Written by

Chris Gonzales


Evelyn Paris

Welcome to this week’s edition of our Friday Quality Linkage column. Please enjoy this week’s collection of interesting and entertaining links. Brew a fresh cup of coffee, find a comfortable place, and relax.

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Offline Only »

UX engineer Chris Bolin made a clever page/blog post that you can only view while offline:

Offline-only content would also force creators to think differently. Look at this page: there is not a single link to distract readers. How many good articles have you left half-read because you chased a shiny underlined link? When you are offline, right here is the only place you can be.

Developing Your Creative Habit »

Our own editor-in-chief Shawn Blanc published a new article on the Focus Course blog about how to develop a creative habit:

The idea of a “creative habit” is a bit sexy these days. It combines two rising tides of creativity and diligence. Which, at first, feels a bit paradoxical, but don’t worry… it’s not.

Since we know that overnight success isn’t actually a thing, we’re becoming more and more comfortable with signing up for the long game. Which is awesome. Until, that is, when you’re hit with two very difficult truths…

Bigman — Asia Beatbox Championship 2017 »

This guy’s entry video for the solo battle wildcard portion of the 2017 Asia Beatbox championship is nuts, at least to a layman like me. The thing he starts doing at the 00:37 mark is unreal.

Photo: Elon Musk

Photo: Elon Musk

Elon Musk Reveals First Photo of the SpaceX Spacesuit »

Elon Musk posted this photo on Instagram a couple days ago, and boy does that spacesuit look sleek. In the caption, he notes:

Worth noting that this actually works (not a mockup). Already tested to double vacuum pressure. Was incredibly hard to balance esthetics and function. Easy to do either separately.

Can’t wait until more news about these suits are released. Looks like something straight out of a sci-fi movie (which is probably the idea).

Over on Reddit, u/TheMightyKutKu offers some context:

Just to be clear: this is a flight suit, it is designed to be worn only inside a space capsule, in case something goes wrong during the ascent/reentry, this is not an EVA suit designed for space walks.

It doesn’t have a thermal regulation system or independant communication or a mobile Life Support System (it is umbilical on flightsuits).

These aren’t useless though, had the crew of Soyuz 11 worn such suits they would have survived.


How Duolingo Invented a New Way to Teach One of the Most Difficult Languages to Learn »

For years I wished that Duolingo — the popular language-learning service/app — would add “Japanese for English speakers” to their list of courses. A few months ago, it looked like my wish would finally come true, and it was brought to my attention that the iOS app (though not the website) had indeed finally unveiled their Japanese course, at least in beta form.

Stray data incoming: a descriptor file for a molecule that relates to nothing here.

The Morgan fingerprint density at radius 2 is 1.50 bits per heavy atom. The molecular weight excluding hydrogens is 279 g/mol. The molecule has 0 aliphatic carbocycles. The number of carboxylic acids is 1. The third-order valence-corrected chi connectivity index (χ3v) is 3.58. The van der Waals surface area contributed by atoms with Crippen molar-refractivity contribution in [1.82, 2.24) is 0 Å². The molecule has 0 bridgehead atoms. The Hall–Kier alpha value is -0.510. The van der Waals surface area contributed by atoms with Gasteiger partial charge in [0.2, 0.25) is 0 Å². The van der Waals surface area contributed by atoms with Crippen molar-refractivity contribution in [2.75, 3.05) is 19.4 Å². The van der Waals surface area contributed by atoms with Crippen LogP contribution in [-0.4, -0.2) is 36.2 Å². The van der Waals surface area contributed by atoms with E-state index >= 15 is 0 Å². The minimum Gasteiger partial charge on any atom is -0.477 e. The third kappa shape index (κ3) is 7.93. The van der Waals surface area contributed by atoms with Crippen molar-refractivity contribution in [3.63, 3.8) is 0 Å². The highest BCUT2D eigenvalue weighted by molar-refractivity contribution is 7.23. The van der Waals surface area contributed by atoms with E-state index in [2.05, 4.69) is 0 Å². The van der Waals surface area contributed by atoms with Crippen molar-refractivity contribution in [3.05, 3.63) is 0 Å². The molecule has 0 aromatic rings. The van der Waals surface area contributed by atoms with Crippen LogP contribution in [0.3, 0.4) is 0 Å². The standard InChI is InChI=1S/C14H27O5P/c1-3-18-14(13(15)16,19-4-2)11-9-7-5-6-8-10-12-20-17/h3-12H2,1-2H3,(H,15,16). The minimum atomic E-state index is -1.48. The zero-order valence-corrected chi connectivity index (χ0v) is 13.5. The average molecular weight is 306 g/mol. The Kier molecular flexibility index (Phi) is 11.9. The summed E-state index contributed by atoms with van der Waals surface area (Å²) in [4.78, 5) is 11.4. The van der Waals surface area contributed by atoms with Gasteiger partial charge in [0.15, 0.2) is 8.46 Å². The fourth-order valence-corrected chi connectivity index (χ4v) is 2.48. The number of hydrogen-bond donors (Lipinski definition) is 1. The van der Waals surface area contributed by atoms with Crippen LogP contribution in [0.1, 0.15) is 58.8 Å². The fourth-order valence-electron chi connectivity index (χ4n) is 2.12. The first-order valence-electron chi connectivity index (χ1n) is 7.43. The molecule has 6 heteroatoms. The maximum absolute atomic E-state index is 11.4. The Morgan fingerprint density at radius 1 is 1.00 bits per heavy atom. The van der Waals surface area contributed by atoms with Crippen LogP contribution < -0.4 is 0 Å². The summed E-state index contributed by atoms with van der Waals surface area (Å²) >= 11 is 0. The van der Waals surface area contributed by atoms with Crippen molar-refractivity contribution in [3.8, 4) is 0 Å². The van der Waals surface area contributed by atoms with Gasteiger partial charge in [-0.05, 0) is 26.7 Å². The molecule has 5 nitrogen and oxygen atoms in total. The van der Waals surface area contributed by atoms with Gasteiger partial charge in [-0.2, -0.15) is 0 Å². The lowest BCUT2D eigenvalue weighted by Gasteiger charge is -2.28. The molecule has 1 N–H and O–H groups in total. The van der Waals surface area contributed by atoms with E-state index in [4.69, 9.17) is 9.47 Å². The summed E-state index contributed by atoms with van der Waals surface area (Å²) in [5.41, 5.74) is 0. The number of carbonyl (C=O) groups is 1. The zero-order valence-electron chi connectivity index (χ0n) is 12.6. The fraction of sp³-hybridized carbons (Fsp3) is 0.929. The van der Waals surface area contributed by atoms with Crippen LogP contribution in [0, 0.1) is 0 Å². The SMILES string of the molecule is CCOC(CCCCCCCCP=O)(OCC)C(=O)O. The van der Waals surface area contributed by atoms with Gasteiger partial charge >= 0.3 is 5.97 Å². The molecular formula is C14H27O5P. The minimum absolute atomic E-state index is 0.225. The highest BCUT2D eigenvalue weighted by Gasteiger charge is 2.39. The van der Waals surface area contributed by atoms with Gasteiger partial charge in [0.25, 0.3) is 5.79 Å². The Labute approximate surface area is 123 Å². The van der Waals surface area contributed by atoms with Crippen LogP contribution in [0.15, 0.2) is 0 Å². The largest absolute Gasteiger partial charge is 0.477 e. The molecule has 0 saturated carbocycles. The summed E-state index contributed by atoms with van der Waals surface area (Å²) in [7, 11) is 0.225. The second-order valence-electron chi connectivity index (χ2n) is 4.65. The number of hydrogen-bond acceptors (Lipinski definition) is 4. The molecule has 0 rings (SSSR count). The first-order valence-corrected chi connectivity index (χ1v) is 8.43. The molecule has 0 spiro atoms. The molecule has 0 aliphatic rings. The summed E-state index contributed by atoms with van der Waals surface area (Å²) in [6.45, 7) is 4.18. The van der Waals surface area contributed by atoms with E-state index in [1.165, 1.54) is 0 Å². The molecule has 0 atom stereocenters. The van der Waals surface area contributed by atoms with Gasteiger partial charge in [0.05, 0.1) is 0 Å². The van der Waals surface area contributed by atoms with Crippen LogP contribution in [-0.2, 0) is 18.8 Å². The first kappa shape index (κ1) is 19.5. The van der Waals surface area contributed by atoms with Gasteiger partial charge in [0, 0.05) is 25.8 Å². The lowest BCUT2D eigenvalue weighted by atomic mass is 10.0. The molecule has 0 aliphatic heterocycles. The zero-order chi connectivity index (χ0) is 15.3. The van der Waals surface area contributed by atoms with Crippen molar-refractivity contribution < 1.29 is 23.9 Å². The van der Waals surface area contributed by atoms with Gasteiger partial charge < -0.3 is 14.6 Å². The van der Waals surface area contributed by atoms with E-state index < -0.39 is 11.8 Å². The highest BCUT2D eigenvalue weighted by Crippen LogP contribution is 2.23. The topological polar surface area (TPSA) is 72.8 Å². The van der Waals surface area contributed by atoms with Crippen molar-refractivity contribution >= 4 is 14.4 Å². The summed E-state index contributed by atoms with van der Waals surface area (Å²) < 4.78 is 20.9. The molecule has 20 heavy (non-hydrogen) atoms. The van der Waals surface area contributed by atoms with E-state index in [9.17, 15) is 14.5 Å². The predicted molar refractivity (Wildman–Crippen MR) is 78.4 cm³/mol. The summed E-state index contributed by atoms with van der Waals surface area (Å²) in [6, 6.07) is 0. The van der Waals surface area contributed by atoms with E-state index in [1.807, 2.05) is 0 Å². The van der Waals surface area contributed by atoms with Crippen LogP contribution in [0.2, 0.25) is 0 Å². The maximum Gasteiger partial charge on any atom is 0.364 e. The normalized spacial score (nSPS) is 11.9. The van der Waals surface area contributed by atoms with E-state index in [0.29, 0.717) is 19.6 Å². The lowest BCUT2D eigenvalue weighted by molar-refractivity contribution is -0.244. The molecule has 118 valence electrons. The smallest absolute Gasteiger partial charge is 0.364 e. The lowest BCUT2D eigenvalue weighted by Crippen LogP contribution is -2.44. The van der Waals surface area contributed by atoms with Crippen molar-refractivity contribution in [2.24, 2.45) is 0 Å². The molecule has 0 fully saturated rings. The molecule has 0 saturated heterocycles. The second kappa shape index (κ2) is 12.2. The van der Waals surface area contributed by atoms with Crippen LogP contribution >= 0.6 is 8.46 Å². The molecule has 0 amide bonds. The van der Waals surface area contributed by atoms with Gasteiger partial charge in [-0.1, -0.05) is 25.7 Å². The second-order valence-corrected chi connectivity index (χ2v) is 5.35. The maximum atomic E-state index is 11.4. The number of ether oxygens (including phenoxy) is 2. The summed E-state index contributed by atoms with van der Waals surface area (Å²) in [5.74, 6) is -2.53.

In a blog post published back in May (which I only discovered a day or two ago), Duolingo research scientist and software engineer Masato Hagiwara discusses the unique challenges that have gone into the making of this course, mostly due to the complexity of the Japanese language:

According to the Foreign Language Institute, Japanese is classified as the most difficult language to learn for English speakers, as it requires 2,200 hours of classroom study to reach professional proficiency. Even if you did nothing but study Japanese (and gave up on things like sleeping and eating), it would take 91 days and 16 hours, or about three months, to become proficient! (Disclaimer: we don’t recommend this approach.)

Photo: u/HakuG

Photo: u/HakuG

Building Wooden Word Watches for Friends »

A couple days ago, Reddit user u/HakuG posted an Imgur gallery detailing an incredible DIY project wherein he built wooden word watches for his roommates’ birthdays:

This was my roommate Andrew’s birthday present. As part of my desire to get better at engineering and to show Andrew how much he meant to me, I promised myself that I would build him something cool. I was paralyzed for a while, trying to figure out what to make for my closest friend, and then got this idea and then just ran with it. This wooden word watch was my first embedded programming project, and I learned the majority of how to build it through the help of the lovely teachers at the Harvard Engineering Teaching Labs and Harvard’s How to Make Almost Anything section. I cannot express enough how grateful I am of their willingness to teach me everything I needed to learn about CAD, basic circuitry, design, etc. I would never have been able to do this without them.

Wonder if this guy needs any more roommates…


Neat Stuff We Published This Week

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Got any suggestions for articles, videos, stories, photographs, and any other links you think we should be posting in our weekly Quality Linkage? Please do let us know on Twitter.